Research

Q&A: UK Physicists Determine What Accounts for a Proton's Mass

photo of Terry Draper, Jiang Liang and Keh-Fei Liu
(Left to right:) Terry Draper, Jiang Liang and Keh-Fei Liu. These researchers from the UK Department of Physics and Astronomy have discovered that a proton's mass is made up of more than just quarks. Photo by Ben Corwin | UK Research Communications.

LEXINGTON, Ky. (April 2, 2019) — A team of researchers from the University of Kentucky College of Arts and Sciences Department of Physics and Astronomy has made a discovery that has changed the "elementary textbook" description of protons.

Professors Keh-Fei Liu and Terrence Draper, along with postdoctoral scholar Jian Liang, are co-authors of a study titled "Proton Mass Decomposition from the QCD Energy Momentum Tensor" that was published this past fall in Physical Review Letters. Since then, the study has gained national attention in the world of physics, as its results have opened doors for more calculations and theoretical understanding.

The team recently explained to UKNow exactly what they learned and what it means for their scientific community.

UKNow: Protons are made up of quarks, but according to your study, there's more to it than that. What else accounts for the mass of a proton?

Liu: The proton is not made of just three quarks as described in elementary textbooks. Besides quarks, the proton is also comprised of gluons which hold the quarks together in the proton. In addition to quark mass, quark energy due to the gluons' motions and interactions also contribute to the proton mass.  

Liang: A gluon is something like glue that binds quarks (and also the gluons themselves) together. All the quarks and gluons are moving very rapidly inside the proton (close to the speed of light), so their energies also contribute to the total proton mass.

Liu: Furthermore, gluon field energy and a quantum anomaly, which does not have a classical analog, also contribute to the proton mass.

UKNow: What exactly is QCD theory?

Liu: Quantum chromodynamics (QCD) is the fundamental theory of the strong interaction of quarks and gluons. It is analogous to quantum electrodynamics (QED), except there are three color charges instead of one electric charge as for the electron and proton in QED.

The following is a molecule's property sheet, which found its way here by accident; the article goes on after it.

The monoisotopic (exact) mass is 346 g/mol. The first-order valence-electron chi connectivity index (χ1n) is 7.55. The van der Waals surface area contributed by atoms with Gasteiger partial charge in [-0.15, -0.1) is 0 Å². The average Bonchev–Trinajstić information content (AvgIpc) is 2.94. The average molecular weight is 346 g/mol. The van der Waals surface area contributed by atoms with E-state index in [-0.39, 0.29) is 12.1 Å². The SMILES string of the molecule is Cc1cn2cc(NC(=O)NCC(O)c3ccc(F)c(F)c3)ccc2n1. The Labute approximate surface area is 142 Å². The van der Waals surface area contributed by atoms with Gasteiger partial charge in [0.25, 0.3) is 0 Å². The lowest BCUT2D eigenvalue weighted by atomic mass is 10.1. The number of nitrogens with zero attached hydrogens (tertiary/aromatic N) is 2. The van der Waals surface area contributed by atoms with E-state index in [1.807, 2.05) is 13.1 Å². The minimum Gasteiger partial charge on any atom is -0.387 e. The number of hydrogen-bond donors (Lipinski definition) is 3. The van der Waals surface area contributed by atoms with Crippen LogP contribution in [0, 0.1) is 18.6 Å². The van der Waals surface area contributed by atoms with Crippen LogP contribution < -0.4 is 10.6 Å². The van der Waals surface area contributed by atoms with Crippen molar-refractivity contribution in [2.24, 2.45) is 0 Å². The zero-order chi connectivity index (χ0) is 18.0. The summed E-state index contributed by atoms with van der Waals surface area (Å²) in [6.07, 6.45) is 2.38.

Liang: We sometimes say that a quark can have three kinds of colors (red, green or blue) but these are not actual colors that we can see. QCD describes how the different "colored" quarks and gluons interact with each other and how they constitute the nucleons.

Liu: In addition, quarks in QCD have different flavors, called up, down, strange, charm, bottom and top.

Draper: The self-interaction between the gluons makes QCD much more complicated to calculate theoretically. One needs large computer simulations to do the job.

UKNow: Describe lattice QCD — how does it help scientists understand nuclear physics?

Draper: Because of the interaction of the gluons, QCD can be solved by the analytic methods used for QED only when, for example, protons collide at very high energy, such as in particle accelerators. But to determine the properties, such as mass, of a proton at rest, the analytic methods are mathematically intractable. Lattice QCD provides an alternative approach. At the theoretical cost of approximating the continuum of space-time with a grid, or lattice, the number of variables is made finite, and thus the theory is amenable to numerical computation. The tradeoff is that the numerical estimates of physical quantities, such as the proton’s mass, have statistical errors and systematic errors such as those due to finite lattice spacing and volume. Both errors can be reduced to acceptable levels with the expenditure of very large amounts of computer time applied with clever algorithms.

Liang: One reliable way to tackle these kinds of errors is to use supercomputers to “simulate” the strong interaction with the continuous space-time replaced by a discrete lattice. This is what we call lattice QCD.

UKNow: How does this study impact future research in nuclear physics? What other types of studies can now be done as a result of having this information?

Liu:  To find out the origin of the proton mass experimentally is one the primary goals of the upcoming electron-ion collider. This work has opened the door for more numerical calculations and theoretical understanding of nucleon structure, including the spin decomposition of the proton in terms of quark spin, quark orbital angular and glue angular momentum, whose measurement is also a leading goal of the electron-ion collider.

Draper: Our team has also made the first complete lattice QCD calculation of the proton’s spin decomposition.

UKNow: What is the most exciting part of this discovery?

Liang: I think the most exciting part is to find out what gives mass to our visible universe. As you might know, the Higgs mechanism gives mass to the elementary particles like quarks and leptons. However, the quark mass contributes less than 10 percent of the total proton mass. Where does the remaining 90 percent come from? This study answered this question quantitatively.

UKNow: Who funded this research?

Liu: The U.S. Department of Energy. The lattice calculations are carried out in several national labs: National Energy Research Scientific Computing Center (NERSC), Texas Advanced Computing Center (TACC), Oak Ridge Leadership Computing Facility (OLCF) and Brookhaven National Lab (BNL).

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